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How this district is preparing students for 2030–and beyond

Preparing students for 2030 doesn't have to be daunting--but it has to be taken seriously

Whether we like it or not, the fourth industrial revolution is fundamentally changing the way the world works–and educators have to rise to the task of preparing students for 2030 and beyond.

“We don’t have as much time as I thought we did to redesign education and prepare our students for the future,” said Dr. David Gundlach, the deputy superintendent of Wisconsin’s Oshkosh Area School District (OASD), during CoSN 2019. “It’s very common for districts to create based on their past instead of students’ future.”

While many people believe the world still in the third industrial revolution, which consisted of digital evolutions and modernizations,  the fourth industrial revolution has already started: robotization, nanotech, and artificial intelligence (AI), Gundlach said.

Read more: How to prepare students for the unknowable

And when it comes to preparing students for 2030, AI and its quickly-evolving state should be topmost in educators’ minds.

“The interesting thing about this is that the speed of these breakthroughs has no historical precedent. This is going to disrupt all sectors at one time at an increasingly rapid pace. AI is everywhere. China is redesigning its entire education system, aiming kids toward careers in AI,” Gundlach said.

By 2020, the top 10 skills needed for academic and professional success will have changed, with complex problem-solving, critical thinking, and creativity taking top spots. And a new skill will appear on must-have lists, as predicted by the World Economic Forum’s Future Jobs Report: cognitive flexibility.

Cognitive flexibility will require people to forget the old way of doing things and learn new–and evolving–approaches.

“We need students and adults who can learn, unlearn, and relearn at an increasing pace. That cognitive flexibility has been taken out of curriculum, and we’re trying to put it back in,” Gundlach said. “Are we preparing our students for a career that will exist in 2030, or not?”

Schools’ role in preparing students for 2030–and beyond

Schools can take steps to help teachers and students get ready for the future of learning and work–in fact, teacher confidence will play a large role in how students are equipped to learn the skills they’ll need.

“Our challenge is moving from a 2-dimensional education of English and math to a multi-dimensional education that incorporates everything,” Gundlach said, noting that preparing students for the future isn’t about what technology tools they’re using, but is instead about the learning activities and skills students build.

OASD’s Learning Without Limits initiative is one way the district is preparing students for 2030. Programs in coding and robotics introduce students to important concepts that will play a pivotal role in future jobs. 

After upgrading infrastructure, focusing on professional development and distributing one-to-one devices to teachers and students, the district is now focusing on integration and digital equity.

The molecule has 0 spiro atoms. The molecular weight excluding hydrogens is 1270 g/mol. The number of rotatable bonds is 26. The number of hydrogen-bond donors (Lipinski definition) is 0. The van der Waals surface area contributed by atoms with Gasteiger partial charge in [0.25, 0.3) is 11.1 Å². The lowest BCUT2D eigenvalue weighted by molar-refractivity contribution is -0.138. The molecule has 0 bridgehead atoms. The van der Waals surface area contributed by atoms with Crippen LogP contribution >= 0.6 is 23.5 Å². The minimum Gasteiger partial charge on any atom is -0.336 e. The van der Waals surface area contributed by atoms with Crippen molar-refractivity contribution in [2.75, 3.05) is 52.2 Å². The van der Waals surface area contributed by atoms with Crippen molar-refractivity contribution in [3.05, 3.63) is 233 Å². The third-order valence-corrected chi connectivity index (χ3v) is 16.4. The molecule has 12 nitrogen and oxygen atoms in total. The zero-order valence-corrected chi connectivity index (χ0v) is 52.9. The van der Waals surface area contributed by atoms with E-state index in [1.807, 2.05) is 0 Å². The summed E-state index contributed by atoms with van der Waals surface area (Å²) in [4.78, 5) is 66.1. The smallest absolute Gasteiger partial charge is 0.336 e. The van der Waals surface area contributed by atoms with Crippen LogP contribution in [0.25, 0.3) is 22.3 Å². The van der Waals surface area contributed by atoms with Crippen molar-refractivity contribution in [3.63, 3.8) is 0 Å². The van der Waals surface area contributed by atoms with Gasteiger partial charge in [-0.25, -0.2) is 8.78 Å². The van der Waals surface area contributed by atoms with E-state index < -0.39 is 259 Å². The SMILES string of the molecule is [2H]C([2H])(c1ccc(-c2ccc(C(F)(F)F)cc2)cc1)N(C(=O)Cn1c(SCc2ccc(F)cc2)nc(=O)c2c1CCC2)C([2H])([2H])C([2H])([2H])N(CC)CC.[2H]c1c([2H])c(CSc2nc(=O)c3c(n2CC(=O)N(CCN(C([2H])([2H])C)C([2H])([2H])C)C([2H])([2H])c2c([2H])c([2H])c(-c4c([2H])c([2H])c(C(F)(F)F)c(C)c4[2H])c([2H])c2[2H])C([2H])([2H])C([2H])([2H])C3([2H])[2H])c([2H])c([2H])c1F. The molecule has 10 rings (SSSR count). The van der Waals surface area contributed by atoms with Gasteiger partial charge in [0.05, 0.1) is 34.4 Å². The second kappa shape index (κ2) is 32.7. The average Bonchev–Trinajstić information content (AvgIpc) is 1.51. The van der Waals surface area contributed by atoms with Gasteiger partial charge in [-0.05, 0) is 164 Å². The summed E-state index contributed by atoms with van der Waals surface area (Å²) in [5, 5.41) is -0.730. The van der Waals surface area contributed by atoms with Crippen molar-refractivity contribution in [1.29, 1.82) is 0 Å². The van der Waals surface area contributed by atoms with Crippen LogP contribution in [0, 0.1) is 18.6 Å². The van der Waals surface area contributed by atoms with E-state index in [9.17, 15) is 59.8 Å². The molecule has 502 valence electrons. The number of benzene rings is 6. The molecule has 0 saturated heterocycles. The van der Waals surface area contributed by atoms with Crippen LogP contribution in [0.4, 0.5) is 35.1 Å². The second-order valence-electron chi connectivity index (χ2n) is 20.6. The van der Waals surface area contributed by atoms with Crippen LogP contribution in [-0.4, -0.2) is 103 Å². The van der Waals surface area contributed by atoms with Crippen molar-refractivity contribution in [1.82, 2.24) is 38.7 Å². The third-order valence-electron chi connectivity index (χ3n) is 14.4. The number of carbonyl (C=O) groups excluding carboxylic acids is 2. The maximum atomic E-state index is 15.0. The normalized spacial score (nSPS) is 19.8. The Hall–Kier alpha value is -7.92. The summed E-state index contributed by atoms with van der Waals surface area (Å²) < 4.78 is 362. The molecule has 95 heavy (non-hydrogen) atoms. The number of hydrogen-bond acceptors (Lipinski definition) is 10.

Read more: Teaching faculty to think like innovators

The district started participating in the Hour of Code, and from there, purchased programmable robots and converted old computer labs, which were no longer needed after implementing its one-to-one initiative. 

“The first year, a lot of teachers wanted us to come in and teach kids about robotics, so we wound up doing robotics for the sake of robotics,” said Matthew Callahan, a technology integration coach in the district. “The next year, we needed more staff buy-in and wanted them to be comfortable integrating robotics into what they were already doing.”

District technology integration coaches and teachers collaborated to identify different opportunities to integrate robotics and coding. One such activity asks students to roll dice and move programmable mice in certain directions, depending on the sum of the numbers on the dice. Another activity consists of a “neighborhood” made out of blocks, and students program their robots to visit the library or grocery store. A coding night also helped involve parents and the community, and students had the opportunity to teach their parents and families about coding.

“The Hour of Code is a great way to get a foot in the door for teachers who are uncomfortable with coding,” said Kathleen Stephany, a district tech integration coach. “We’ve had all our  K-5 students do it.” The Hour of Code also lets teachers take a different look at students’ interests and skills–for instance, one teacher had a student who performed poorly in math and reading, but who successfully progressed through a coding course much quicker than his peers, she added.

OASD also focuses on empowering girls to pursue STEM and coding by leveraging groups and resources such as Girls Who Code and Microsoft’s DigiGirlz, along with having women in STEM fields come work with students to explore different careers. “We have to keep their interest at that middle school level–66 percent of girls are interested in coding up to age 12, and then it drops to 22 percent in secondary,” Stephany said. 

District leaders noticed that despite widespread enthusiasm for coding and robotics at the elementary level, the programs weren’t as successful in middle school, and the district decided to use the middle school curriculum as a bridge from elementary school to high school.

OASD replaced the traditional Family and Consumer Sciences course with a Digital Life Skills course in sixth grade. The course focuses on the skills students will need to build in high school in order to be successful after graduation: digital citizenship, advanced software usage, coding and robotics, soft skills, and digital photography and digital editing.

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